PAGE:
Jumping on a trampoline takes me back to my elementary school days when I didn’t have a care in the world (ah, remember those days?). I remember feeling so carefree and exhilarated as I bounced high into the air and let gravity take over. I figured it would be the closest I’d get to my chosen superpower: flying. But years later, it turns out the trampoline isn’t just reserved for kids and can actually be good for our health. Enter: rebounding, the trampoline workout that A-list celebs, like Gisele Bündchen, Kaia Gerber, Goldie Hawn, and Eva Longoria (just to name a few), swear by to stay in tip-top shape. Keep reading to learn about the ins and outs of the fitness trend and reasons why you’ll want to jump on it.
What is rebounding?
Rebounding is a type of aerobic exercise that is typically performed on a mini trampoline, otherwise known as a rebounder. The workout involves bouncing on the piece of equipment and can take on various forms of exercise, such as HIIT, dance-based cardio, strength training, barre, and yoga, all using the piece of equipment to intensify the benefits. Bottom line: You can tailor your rebounding experience to fit your fitness preferences and level. It’s equal parts fun, effective, and efficient, and you only need 10 to 20 minutes for a solid sweat session.
What are the benefits?
Don’t let the low-impact factor fool you: It brings the intensity (and sweat) while targeting your full body, improving your balance, and challenging your coordination. Rebounding works the entire body, including strengthening and toning your core, back, quads, hamstrings, and glutes (yes, you will feel the burn!), not to mention it boosts endurance and can help relieve stress. Plus, the rebounding movements stimulate the lymphatic system, which helps flush out toxins, bacteria, and dead cells. The easy-on-your-joints exercise also does wonders for bone density and health. In fact, rebounding is used by astronauts to regain bone density and muscle mass when they return from space, and NASA conducted a study that found that rebounding is 68% more efficient than jogging. Sold.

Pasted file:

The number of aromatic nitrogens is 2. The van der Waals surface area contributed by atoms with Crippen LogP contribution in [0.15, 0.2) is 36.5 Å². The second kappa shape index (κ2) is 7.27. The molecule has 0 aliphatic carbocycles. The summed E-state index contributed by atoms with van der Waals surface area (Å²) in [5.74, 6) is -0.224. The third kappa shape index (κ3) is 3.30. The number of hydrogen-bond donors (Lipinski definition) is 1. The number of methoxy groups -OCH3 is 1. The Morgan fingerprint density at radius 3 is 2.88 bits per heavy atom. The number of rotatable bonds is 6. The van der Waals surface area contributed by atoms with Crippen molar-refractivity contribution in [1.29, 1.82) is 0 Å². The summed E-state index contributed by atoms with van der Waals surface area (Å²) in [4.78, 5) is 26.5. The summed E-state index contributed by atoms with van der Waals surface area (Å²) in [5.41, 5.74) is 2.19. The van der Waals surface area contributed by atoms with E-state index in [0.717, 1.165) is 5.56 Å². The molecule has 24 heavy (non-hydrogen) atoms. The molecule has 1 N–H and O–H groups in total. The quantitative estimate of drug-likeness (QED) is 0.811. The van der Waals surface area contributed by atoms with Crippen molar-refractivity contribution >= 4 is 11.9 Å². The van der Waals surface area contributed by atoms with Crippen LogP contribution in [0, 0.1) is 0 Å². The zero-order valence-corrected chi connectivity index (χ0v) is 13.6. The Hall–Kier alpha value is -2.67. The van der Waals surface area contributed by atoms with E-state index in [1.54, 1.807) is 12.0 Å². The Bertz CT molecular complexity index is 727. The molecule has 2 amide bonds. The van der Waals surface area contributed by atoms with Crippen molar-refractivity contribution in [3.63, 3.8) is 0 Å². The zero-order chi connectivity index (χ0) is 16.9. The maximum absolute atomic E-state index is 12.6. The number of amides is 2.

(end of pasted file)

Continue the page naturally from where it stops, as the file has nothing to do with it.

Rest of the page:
I’d be remiss if I also didn’t mention the group of muscles between the tailbone and the pubic bone getting all the attention as of late: the pelvic floor. Bouncing supports the pelvic floor and sexual health by working the muscles of the deep core that help bladder and bowel movement, prevent urinary incontinence, and stabilize hip joints.
To start, I turned to the good ol’ internet to search for a rebounding 101 video to get my feet wet before diving into an online class. As someone who danced throughout middle school and high school, I thought the coordination would come easy to me right off the bat, but I was more focused on not falling (I am accident prone) than the actual workout for the first few minutes. Once I got the hang of it and felt confident enough to take on a class, I looked to the “Bounce” classes from Obé Fitness and the ness, the latter of which Eva Longoria is a devotee. Both online platforms have a free seven-day trial, which I couldn’t pass up. My first thought after trying an entire rebound workout was that I was instantly transported back to my 8-year-old self—except much more winded.
So what’s the verdict? I rearranged my guest room for a dedicated rebounding space. After a week of rebounding, I understand why it’s the workout MO for the likes of Gisele Bündchen. The aches I typically feel in my joints after any other cardio-based exercise were non-existent, and I look forward to—dare I say crave—the oh-so-good burn and adrenaline rush felt from squatting it out on the rebounder. Needless to say, I’m a rebounding convert, and I’d give it a 9/10 for effectiveness, efficiency, and enjoyment. As a bonus, the mini trampoline didn’t generate so much as a rattle (apartment and condo-friendly? Check).
How to start
As with starting anything new, go easy on yourself and start slow. Passionate about working out outside of the house? Try a rebounding class at a fitness studio near you (i.e. Body by Simone and LEKFIT in LA and the ness in NYC) to see if the workout is your cup of tea. IMO, if you love to dance, are looking to switch things up with your current workout routine, or prefer to sweat it out at home, rebounding will be your next go-to. If you happen to already have a rebounder or a friend who can loan you one, online workouts are the way to go, thanks to dozens of online platforms like YouTube, Obé Fitness, or the ness.
The best part of rebounding (other than the great workout, of course) is that there’s no right or wrong way to do it as long as you approach it safely and practice proper form. Case in point: Take a cue from Goldie Hawn (above) and freestyle it (AKA dance/jump your heart out) to your favorite playlist.
But before you jump on the bandwagon (AKA the rebounder), keep in mind that the goal isn’t to jump as high as you can like when you were jumping on the trampoline as a kid. The goal is to keep your body low and engage all of your muscles: your core, quads, hamstrings, and glutes. Think about pushing down while staying upright. Also, because you’ll be going up and down for most of the workout, choose comfortable, more fitted pieces that won’t be a distraction (read: a sports bra that will keep “the girls” in and happy). Slip on a pair of kicks that support all kinds of motion and keep a towel and water within reach (trust me, you’ll need them!). If you have any conditions that affect your vision or balance, talk to your doctor before trying rebounding to see if it’s right for you.